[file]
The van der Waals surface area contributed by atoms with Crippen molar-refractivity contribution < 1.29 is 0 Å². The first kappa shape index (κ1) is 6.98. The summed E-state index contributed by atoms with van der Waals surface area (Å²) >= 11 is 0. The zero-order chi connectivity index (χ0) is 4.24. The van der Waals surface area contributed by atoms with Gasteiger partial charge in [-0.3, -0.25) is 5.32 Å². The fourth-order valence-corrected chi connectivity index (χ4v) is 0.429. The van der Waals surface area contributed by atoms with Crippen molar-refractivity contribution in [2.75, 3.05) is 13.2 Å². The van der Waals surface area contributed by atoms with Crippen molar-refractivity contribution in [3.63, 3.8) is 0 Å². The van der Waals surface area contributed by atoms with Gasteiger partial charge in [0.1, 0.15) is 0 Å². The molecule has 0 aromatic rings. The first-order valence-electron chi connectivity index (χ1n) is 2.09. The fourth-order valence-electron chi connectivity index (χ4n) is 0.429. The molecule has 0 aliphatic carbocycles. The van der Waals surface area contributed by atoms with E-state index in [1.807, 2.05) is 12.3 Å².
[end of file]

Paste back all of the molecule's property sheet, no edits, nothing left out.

The van der Waals surface area contributed by atoms with Crippen molar-refractivity contribution < 1.29 is 0 Å². The first kappa shape index (κ1) is 6.98. The summed E-state index contributed by atoms with van der Waals surface area (Å²) >= 11 is 0. The zero-order chi connectivity index (χ0) is 4.24. The van der Waals surface area contributed by atoms with Gasteiger partial charge in [-0.3, -0.25) is 5.32 Å². The fourth-order valence-corrected chi connectivity index (χ4v) is 0.429. The van der Waals surface area contributed by atoms with Crippen molar-refractivity contribution in [2.75, 3.05) is 13.2 Å². The van der Waals surface area contributed by atoms with Crippen molar-refractivity contribution in [3.63, 3.8) is 0 Å². The van der Waals surface area contributed by atoms with Gasteiger partial charge in [0.1, 0.15) is 0 Å². The molecule has 0 aromatic rings. The first-order valence-electron chi connectivity index (χ1n) is 2.09. The fourth-order valence-electron chi connectivity index (χ4n) is 0.429. The molecule has 0 aliphatic carbocycles. The van der Waals surface area contributed by atoms with E-state index in [1.807, 2.05) is 12.3 Å².